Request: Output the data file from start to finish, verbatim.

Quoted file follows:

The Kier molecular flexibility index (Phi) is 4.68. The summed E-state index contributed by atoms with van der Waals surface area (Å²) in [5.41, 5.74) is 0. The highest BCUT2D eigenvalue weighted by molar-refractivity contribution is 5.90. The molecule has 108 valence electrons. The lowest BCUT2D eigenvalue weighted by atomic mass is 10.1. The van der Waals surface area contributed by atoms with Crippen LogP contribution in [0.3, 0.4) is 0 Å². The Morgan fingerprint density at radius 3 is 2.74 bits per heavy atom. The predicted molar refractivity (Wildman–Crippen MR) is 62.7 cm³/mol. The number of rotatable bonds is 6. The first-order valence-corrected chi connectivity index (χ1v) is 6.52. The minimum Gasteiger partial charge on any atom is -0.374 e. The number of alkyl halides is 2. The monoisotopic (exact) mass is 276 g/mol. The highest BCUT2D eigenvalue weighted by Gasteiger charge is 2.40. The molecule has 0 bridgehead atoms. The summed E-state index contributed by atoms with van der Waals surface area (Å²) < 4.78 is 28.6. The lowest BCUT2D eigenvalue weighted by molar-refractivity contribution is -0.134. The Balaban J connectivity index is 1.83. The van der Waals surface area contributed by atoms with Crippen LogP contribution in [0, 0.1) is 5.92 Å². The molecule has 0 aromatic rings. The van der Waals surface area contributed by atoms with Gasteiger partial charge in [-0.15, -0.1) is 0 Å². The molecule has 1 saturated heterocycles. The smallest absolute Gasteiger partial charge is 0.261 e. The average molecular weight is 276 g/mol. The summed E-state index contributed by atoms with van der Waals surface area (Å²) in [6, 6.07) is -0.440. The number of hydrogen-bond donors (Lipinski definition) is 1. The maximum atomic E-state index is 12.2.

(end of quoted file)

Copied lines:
The Kier molecular flexibility index (Phi) is 4.68. The summed E-state index contributed by atoms with van der Waals surface area (Å²) in [5.41, 5.74) is 0. The highest BCUT2D eigenvalue weighted by molar-refractivity contribution is 5.90. The molecule has 108 valence electrons. The lowest BCUT2D eigenvalue weighted by atomic mass is 10.1. The van der Waals surface area contributed by atoms with Crippen LogP contribution in [0.3, 0.4) is 0 Å². The Morgan fingerprint density at radius 3 is 2.74 bits per heavy atom. The predicted molar refractivity (Wildman–Crippen MR) is 62.7 cm³/mol. The number of rotatable bonds is 6. The first-order valence-corrected chi connectivity index (χ1v) is 6.52. The minimum Gasteiger partial charge on any atom is -0.374 e. The number of alkyl halides is 2. The monoisotopic (exact) mass is 276 g/mol. The highest BCUT2D eigenvalue weighted by Gasteiger charge is 2.40. The molecule has 0 bridgehead atoms. The summed E-state index contributed by atoms with van der Waals surface area (Å²) < 4.78 is 28.6. The lowest BCUT2D eigenvalue weighted by molar-refractivity contribution is -0.134. The Balaban J connectivity index is 1.83. The van der Waals surface area contributed by atoms with Crippen LogP contribution in [0, 0.1) is 5.92 Å². The molecule has 0 aromatic rings. The van der Waals surface area contributed by atoms with Gasteiger partial charge in [-0.15, -0.1) is 0 Å². The molecule has 1 saturated heterocycles. The smallest absolute Gasteiger partial charge is 0.261 e. The average molecular weight is 276 g/mol. The summed E-state index contributed by atoms with van der Waals surface area (Å²) in [6, 6.07) is -0.440. The number of hydrogen-bond donors (Lipinski definition) is 1. The maximum atomic E-state index is 12.2.